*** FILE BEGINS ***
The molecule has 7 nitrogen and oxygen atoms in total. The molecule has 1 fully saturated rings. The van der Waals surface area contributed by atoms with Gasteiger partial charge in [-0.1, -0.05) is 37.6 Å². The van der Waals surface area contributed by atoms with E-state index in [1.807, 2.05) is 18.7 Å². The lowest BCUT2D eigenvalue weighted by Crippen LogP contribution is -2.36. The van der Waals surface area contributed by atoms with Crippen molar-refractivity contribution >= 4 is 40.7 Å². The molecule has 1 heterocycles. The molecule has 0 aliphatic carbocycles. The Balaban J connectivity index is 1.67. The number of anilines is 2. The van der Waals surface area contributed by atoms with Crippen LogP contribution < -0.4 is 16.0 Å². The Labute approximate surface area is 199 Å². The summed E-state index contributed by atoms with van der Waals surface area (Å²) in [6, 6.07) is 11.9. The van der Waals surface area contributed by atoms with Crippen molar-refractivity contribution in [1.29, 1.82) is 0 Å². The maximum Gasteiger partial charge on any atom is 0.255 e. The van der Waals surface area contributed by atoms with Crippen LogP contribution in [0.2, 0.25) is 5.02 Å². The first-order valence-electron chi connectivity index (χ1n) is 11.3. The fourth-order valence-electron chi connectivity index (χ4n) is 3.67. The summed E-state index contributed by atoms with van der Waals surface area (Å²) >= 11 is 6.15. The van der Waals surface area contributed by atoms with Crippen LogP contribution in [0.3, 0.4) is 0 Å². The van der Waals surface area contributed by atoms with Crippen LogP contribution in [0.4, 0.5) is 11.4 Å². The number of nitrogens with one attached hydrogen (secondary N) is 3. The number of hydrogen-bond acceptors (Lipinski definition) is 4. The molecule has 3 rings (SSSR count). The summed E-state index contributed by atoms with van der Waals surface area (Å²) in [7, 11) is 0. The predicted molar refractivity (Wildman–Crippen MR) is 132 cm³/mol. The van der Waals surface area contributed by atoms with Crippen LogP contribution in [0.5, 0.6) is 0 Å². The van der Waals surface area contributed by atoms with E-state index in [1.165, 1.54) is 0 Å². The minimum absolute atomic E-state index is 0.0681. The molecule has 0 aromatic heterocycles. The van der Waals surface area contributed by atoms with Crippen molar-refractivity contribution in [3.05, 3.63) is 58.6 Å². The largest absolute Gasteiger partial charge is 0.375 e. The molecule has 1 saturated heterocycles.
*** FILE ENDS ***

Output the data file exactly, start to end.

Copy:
The molecule has 7 nitrogen and oxygen atoms in total. The molecule has 1 fully saturated rings. The van der Waals surface area contributed by atoms with Gasteiger partial charge in [-0.1, -0.05) is 37.6 Å². The van der Waals surface area contributed by atoms with E-state index in [1.807, 2.05) is 18.7 Å². The lowest BCUT2D eigenvalue weighted by Crippen LogP contribution is -2.36. The van der Waals surface area contributed by atoms with Crippen molar-refractivity contribution >= 4 is 40.7 Å². The molecule has 1 heterocycles. The molecule has 0 aliphatic carbocycles. The Balaban J connectivity index is 1.67. The number of anilines is 2. The van der Waals surface area contributed by atoms with Crippen LogP contribution < -0.4 is 16.0 Å². The Labute approximate surface area is 199 Å². The summed E-state index contributed by atoms with van der Waals surface area (Å²) in [6, 6.07) is 11.9. The van der Waals surface area contributed by atoms with Crippen molar-refractivity contribution in [1.29, 1.82) is 0 Å². The maximum Gasteiger partial charge on any atom is 0.255 e. The van der Waals surface area contributed by atoms with Crippen LogP contribution in [0.2, 0.25) is 5.02 Å². The first-order valence-electron chi connectivity index (χ1n) is 11.3. The fourth-order valence-electron chi connectivity index (χ4n) is 3.67. The summed E-state index contributed by atoms with van der Waals surface area (Å²) >= 11 is 6.15. The van der Waals surface area contributed by atoms with Crippen LogP contribution in [0.3, 0.4) is 0 Å². The van der Waals surface area contributed by atoms with Crippen LogP contribution in [0.4, 0.5) is 11.4 Å². The number of nitrogens with one attached hydrogen (secondary N) is 3. The number of hydrogen-bond acceptors (Lipinski definition) is 4. The molecule has 3 rings (SSSR count). The summed E-state index contributed by atoms with van der Waals surface area (Å²) in [7, 11) is 0. The predicted molar refractivity (Wildman–Crippen MR) is 132 cm³/mol. The van der Waals surface area contributed by atoms with Crippen LogP contribution in [0.5, 0.6) is 0 Å². The van der Waals surface area contributed by atoms with E-state index in [1.165, 1.54) is 0 Å². The minimum absolute atomic E-state index is 0.0681. The molecule has 0 aromatic heterocycles. The van der Waals surface area contributed by atoms with Crippen molar-refractivity contribution in [3.05, 3.63) is 58.6 Å². The largest absolute Gasteiger partial charge is 0.375 e. The molecule has 1 saturated heterocycles.